President’s Speaker Series speaker Byron Johnson presents on the impact of faith on the incarcerated. He will continue his research on the impact of faith on prisoners with Pepperdine’s Center for Faith and Common Good. Photo courtesy of Grant Dillion
Pepperdine welcomed the second speaker of the President’s Speaker Series, Baylor University Professor of Social Sciences Byron Johnson on March 10 to campus. Johnson spoke to the community about the impact of faith on prison inmates.
Johnson’s research on faith and human flourishing will continue in partnership with the establishment of Pepperdine’s Center for Faith and Common Good.
“The vision for this center is to position Pepperdine in the middle, at the center, at the forefront of the study of the impact of faith on human flourishing on societal impact and on the common good,” President Jim Gash said.
Starting April 1, Johnson will carry the title of the Visiting Professor of Religious Studies and the Common Good at Pepperdine’s School of Public Policy. He is also the founder of the Baylor Institute for Studies of Religion and the director of the Program on Prosocial Behavior.
Though Johnson’s presentation focused on the impact of faith on prisoners, the audience in Elkins Auditorium let out chuckles of laughter every now and then after Johnson’s comedic remarks. Pepperdine First Lady Joline Gash said Johnson kept her on the edge of her seat.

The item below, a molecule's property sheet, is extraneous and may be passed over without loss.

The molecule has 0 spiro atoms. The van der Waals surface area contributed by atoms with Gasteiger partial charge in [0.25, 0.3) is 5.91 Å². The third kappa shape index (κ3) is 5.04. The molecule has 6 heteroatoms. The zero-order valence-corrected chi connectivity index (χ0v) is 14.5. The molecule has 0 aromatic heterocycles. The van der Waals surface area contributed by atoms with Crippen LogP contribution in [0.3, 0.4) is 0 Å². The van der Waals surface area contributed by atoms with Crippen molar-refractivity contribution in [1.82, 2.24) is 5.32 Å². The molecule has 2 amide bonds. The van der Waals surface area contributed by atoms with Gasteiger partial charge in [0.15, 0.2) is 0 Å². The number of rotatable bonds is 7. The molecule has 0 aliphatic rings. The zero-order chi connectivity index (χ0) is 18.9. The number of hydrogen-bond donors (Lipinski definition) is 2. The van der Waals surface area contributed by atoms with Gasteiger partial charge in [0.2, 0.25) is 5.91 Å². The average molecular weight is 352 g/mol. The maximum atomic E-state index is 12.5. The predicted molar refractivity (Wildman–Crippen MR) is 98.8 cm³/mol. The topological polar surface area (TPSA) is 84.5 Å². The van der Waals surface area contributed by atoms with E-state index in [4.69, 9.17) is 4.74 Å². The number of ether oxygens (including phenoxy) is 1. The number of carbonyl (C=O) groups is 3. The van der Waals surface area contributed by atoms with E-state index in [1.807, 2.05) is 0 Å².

First-year John Jadovitz attended Byron’s presentation and said he enjoyed it.
“I thought [the presentation] was awesome,” Jadovitz said. “I think that faith-based research is something that isn’t done enough or published enough.”
First-year Gianni Hafner also heard Johnson speak. Hafner said he felt similarly to Jadovitz.
“I thought it was a phenomenal story — what he’s doing,” Hafner said.
Both students said they are also excited about the new Center for Faith and Common Good.
“The fact that we’re opening up a huge center here at Pepperdine is just really encouraging,” Jadovitz said. “I think it’s gonna be great for the University and for the academic world.”
The Pepperdine community said they look forward to the new opportunities that will accompany the Center for Faith and Common Good. Johnson said he is eager to see what will come of the research center.
“We have major issues that need addressing and we can’t expect the government to do it all,” Johnson said. “We can’t expect people of faith to do it all, but you know what, people of faith can be a big part of it.”
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